# Filter FIR Analog

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Introduction

The advent of technology over the time has vastly changed the way people communicate and live. Telephones have shifted from luxury to a necessasity, the usage have never been this much in the past. More and more research is done and equipments are made to improve the communication via telephones and to make the communication noiseless.

Telephones are often used in noisy environment; resulting additional unwanted noise signals which are transmitted with the speaker's voice over the channel. At the receiving side the speaker's voice can be unclear and it can be hard to distinguish along the noise in the signal.

In order to remove the noise from the signal we adapt the technique of filtering.

Filter

In signal processing the purpose of a filter is to remove the unwanted parts from the signal like random noise or to extract useful information from the signal by blocking the undesired part.

Types of Filters

There are two main types of filters analog and digital filters

Analog Filters

Analog filters are made up of analog electric components like resistors, op-amps and capacitors to provide the filtering. Analog filters are widely used in noise reduction, graphic equalizers in hi-fi systems and etc.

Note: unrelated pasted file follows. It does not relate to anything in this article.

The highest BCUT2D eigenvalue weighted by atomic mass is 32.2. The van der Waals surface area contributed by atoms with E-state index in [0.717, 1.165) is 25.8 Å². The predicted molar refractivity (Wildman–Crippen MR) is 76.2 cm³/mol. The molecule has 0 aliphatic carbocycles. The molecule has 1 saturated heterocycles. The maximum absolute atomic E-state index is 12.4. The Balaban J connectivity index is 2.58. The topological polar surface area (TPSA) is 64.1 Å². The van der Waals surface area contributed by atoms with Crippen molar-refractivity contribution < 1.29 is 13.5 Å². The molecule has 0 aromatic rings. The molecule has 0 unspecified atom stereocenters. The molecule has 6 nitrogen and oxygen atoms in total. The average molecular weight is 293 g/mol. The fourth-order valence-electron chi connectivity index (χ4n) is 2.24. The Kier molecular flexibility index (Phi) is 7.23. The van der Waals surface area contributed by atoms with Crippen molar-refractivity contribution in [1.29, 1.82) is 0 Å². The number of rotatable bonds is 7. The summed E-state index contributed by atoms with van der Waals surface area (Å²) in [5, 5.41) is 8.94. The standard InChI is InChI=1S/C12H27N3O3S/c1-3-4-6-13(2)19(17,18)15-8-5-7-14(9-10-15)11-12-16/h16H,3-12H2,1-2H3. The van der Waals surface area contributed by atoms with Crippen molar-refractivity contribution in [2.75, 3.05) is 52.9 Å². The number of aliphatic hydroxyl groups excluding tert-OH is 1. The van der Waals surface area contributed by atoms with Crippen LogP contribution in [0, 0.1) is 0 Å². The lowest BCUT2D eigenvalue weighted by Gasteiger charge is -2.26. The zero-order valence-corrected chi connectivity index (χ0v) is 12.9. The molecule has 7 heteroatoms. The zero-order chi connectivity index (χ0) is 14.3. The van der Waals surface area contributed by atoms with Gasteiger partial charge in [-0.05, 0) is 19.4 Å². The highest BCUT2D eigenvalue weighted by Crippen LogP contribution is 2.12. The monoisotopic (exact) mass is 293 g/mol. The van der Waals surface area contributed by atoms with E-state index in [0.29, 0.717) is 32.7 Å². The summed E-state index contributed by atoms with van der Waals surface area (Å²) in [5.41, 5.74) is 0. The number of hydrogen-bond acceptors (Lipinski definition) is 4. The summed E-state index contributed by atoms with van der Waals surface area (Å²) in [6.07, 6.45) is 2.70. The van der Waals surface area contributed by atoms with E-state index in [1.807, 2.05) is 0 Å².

Digital Filters

Digital filters use a digital processor to perform numerical calculations on sampled values of signal. The processor can be a general purpose Computer or a DSP Chip.

The analog input signal is sampled and digitized by the help of analog to digital converter (ADC) and then filtered by the digital filter to remove the unwanted part from it.

Normally the two types of digital filters: IIR (Infinite Impulse Response) and FIR (Finite Impulse Response). Filters are commonly used to remove the noise from the signal.

FIR (Finite Impulse Response) FILTERS

A finite impulse response (FIR) filter is a digital filter with finite impulse response. Mathematically

The above equation can also be expressed as

Where P is filter's order, x(n) is the input signal, y(n) is the output signal at discrete time instance n and b_{i} are the filter coefficients or i-th feed forward tap.

Advantages of FIR Filter

- Easier to design and are mostly bounded input bounded output (BIBO) stable

- FIR filter can have linear phase if the filter taps are designed symmetrical about the centre tap position. This is desired for many application like music, video and image processing

- No feedback is required so a same relative error occurs in each calculation as any rounding errors are not compounded by summed iteration.

- Can be simply implemented on most DSP microprocessors due to the low sensitivity to filter coefficient quantization errors,

- The FIR calculation can be done by looping a single instruction.